What 5 Years of Rejection Taught This Successful Showrunner

Article Image
Photo Source: Bonnie Osborne

Farnaz Esnaashari-Charmatz is the creator of Nickelodeon’s “Shimmer and Shine,” the highest-rated show on the network for preschoolers. She rose through the ranks at Nick, starting as an intern and eventually getting promotions to work on shows like “Go, Diego, Go!” and “Dora the Explorer” before she started pitching her own ideas.

How did you transition from an animator to a leadership role?
While I was doing my regular job for Nick, I started pitching shows to Nick Jr. in 2009, when I was on maternity leave with my son. Nick Jr. was having casting calls for ideas. I pitched for five years before “Shimmer and Shine.”

That’s a lot of rejection.
Someone asked me once, “Don’t you wish you got the show 13 ideas ago?” My first reaction was, “No, I had to fail in order to succeed.” Every time I failed I got one step closer to understanding what it meant to succeed. I’m grateful for that rejection, because at least they kept me coming back. Without that, I wouldn’t have gotten to that position.

READ: 4 Tips on How to Handle Rejection

Did you have an aha moment about why you were being rejected?
It really clicked when—and this is the secret of how to make it happen!—when they would give me notes and I would do exactly [what] their notes [said], and they would still say, “It’s not working.” I would get frustrated at the process, and I could hear their frustration. It was when I realized [I had] to take a step out, not be so precious, not be so married to ideas, to listen to the feedback and criticism, [even if] these aren’t exactly the right solutions to the problem. Say, “Their suggestion may not be the solution, but there is a problem that needs to be addressed.”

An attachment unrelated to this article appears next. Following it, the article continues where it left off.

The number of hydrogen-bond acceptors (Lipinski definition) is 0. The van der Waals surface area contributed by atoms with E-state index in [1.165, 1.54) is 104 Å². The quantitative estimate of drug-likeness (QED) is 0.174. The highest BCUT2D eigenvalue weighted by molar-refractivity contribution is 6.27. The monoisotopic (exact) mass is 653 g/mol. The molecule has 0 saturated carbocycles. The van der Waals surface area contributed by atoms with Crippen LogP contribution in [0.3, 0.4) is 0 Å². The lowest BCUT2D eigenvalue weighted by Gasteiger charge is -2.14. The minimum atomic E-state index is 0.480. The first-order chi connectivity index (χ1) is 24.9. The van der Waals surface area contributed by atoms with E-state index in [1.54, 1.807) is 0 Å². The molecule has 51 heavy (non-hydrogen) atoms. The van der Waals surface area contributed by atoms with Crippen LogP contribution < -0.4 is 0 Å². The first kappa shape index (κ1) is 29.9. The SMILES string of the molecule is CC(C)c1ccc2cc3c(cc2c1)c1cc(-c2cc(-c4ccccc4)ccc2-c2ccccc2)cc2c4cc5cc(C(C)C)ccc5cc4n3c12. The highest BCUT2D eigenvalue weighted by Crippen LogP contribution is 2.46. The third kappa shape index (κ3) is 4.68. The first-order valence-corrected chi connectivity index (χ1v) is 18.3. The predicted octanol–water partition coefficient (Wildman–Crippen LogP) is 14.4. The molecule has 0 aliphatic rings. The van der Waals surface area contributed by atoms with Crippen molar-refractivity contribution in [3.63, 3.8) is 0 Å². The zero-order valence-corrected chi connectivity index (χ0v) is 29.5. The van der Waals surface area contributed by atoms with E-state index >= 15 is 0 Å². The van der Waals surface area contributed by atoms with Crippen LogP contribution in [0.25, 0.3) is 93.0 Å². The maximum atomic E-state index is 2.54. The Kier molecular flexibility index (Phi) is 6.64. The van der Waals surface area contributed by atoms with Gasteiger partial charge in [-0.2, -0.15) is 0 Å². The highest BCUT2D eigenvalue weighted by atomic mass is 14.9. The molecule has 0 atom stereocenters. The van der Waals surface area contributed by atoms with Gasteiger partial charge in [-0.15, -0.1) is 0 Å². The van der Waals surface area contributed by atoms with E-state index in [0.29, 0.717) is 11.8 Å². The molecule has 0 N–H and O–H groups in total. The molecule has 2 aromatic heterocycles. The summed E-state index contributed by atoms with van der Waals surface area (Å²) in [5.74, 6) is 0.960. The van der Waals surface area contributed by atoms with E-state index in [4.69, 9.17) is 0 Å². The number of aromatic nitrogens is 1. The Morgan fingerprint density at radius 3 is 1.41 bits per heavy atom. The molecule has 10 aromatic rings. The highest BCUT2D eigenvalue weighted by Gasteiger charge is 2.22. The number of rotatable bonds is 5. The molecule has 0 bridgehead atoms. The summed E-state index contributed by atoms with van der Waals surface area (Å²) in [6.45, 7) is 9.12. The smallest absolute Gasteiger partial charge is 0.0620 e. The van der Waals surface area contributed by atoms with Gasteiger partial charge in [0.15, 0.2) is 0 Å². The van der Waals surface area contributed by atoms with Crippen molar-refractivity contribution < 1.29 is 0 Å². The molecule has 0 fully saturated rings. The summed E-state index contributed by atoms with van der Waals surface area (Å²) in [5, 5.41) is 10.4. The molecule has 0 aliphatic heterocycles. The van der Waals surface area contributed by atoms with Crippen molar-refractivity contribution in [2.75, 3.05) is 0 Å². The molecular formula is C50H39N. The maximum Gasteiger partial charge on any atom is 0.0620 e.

What do you look for in the casting process?
I had a sense of who I wanted the girls to be and what I wanted them to exude. It was very important to me that these characters be kids. As a child, watching an animated series, you connect better if you hear a kid who sounds like you rather than adults doing kids’ voices.

Do you have any advice for kids in the audition room?
It feels like sometimes people tell kids to act in a certain way, but you have to be careful. People want to know who you are when you come in to these auditions. They want to know what you’re like and if you listen well. You can walk in the door on the wrong foot because someone told you how to act. Just be a nice person; that goes a long way. Don’t start “acting” right when you walk in.

Check out all of our animation and videogame voiceover gigs here!